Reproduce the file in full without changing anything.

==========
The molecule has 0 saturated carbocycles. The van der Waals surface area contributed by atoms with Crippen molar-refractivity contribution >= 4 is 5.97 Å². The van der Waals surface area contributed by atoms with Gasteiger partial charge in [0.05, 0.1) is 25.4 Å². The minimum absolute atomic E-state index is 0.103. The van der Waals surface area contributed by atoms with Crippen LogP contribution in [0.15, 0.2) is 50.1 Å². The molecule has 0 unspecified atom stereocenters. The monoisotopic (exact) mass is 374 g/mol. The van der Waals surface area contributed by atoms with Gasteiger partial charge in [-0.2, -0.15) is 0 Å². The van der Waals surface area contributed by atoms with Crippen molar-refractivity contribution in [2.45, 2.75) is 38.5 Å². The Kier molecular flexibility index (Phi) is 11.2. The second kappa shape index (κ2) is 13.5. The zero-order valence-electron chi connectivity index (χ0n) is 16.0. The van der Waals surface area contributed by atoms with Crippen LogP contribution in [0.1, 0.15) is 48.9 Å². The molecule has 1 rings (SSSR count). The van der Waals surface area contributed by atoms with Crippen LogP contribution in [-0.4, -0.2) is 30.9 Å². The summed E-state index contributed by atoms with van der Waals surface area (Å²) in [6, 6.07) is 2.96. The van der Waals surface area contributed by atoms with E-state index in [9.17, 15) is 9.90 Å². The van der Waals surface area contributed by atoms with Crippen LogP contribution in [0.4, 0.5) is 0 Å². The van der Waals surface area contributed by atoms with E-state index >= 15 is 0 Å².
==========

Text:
The molecule has 0 saturated carbocycles. The van der Waals surface area contributed by atoms with Crippen molar-refractivity contribution >= 4 is 5.97 Å². The van der Waals surface area contributed by atoms with Gasteiger partial charge in [0.05, 0.1) is 25.4 Å². The minimum absolute atomic E-state index is 0.103. The van der Waals surface area contributed by atoms with Crippen LogP contribution in [0.15, 0.2) is 50.1 Å². The molecule has 0 unspecified atom stereocenters. The monoisotopic (exact) mass is 374 g/mol. The van der Waals surface area contributed by atoms with Gasteiger partial charge in [-0.2, -0.15) is 0 Å². The van der Waals surface area contributed by atoms with Crippen molar-refractivity contribution in [2.45, 2.75) is 38.5 Å². The Kier molecular flexibility index (Phi) is 11.2. The second kappa shape index (κ2) is 13.5. The zero-order valence-electron chi connectivity index (χ0n) is 16.0. The van der Waals surface area contributed by atoms with Crippen LogP contribution in [0.1, 0.15) is 48.9 Å². The molecule has 1 rings (SSSR count). The van der Waals surface area contributed by atoms with Crippen LogP contribution in [-0.4, -0.2) is 30.9 Å². The summed E-state index contributed by atoms with van der Waals surface area (Å²) in [6, 6.07) is 2.96. The van der Waals surface area contributed by atoms with E-state index in [9.17, 15) is 9.90 Å². The van der Waals surface area contributed by atoms with Crippen LogP contribution in [0.4, 0.5) is 0 Å². The van der Waals surface area contributed by atoms with E-state index >= 15 is 0 Å².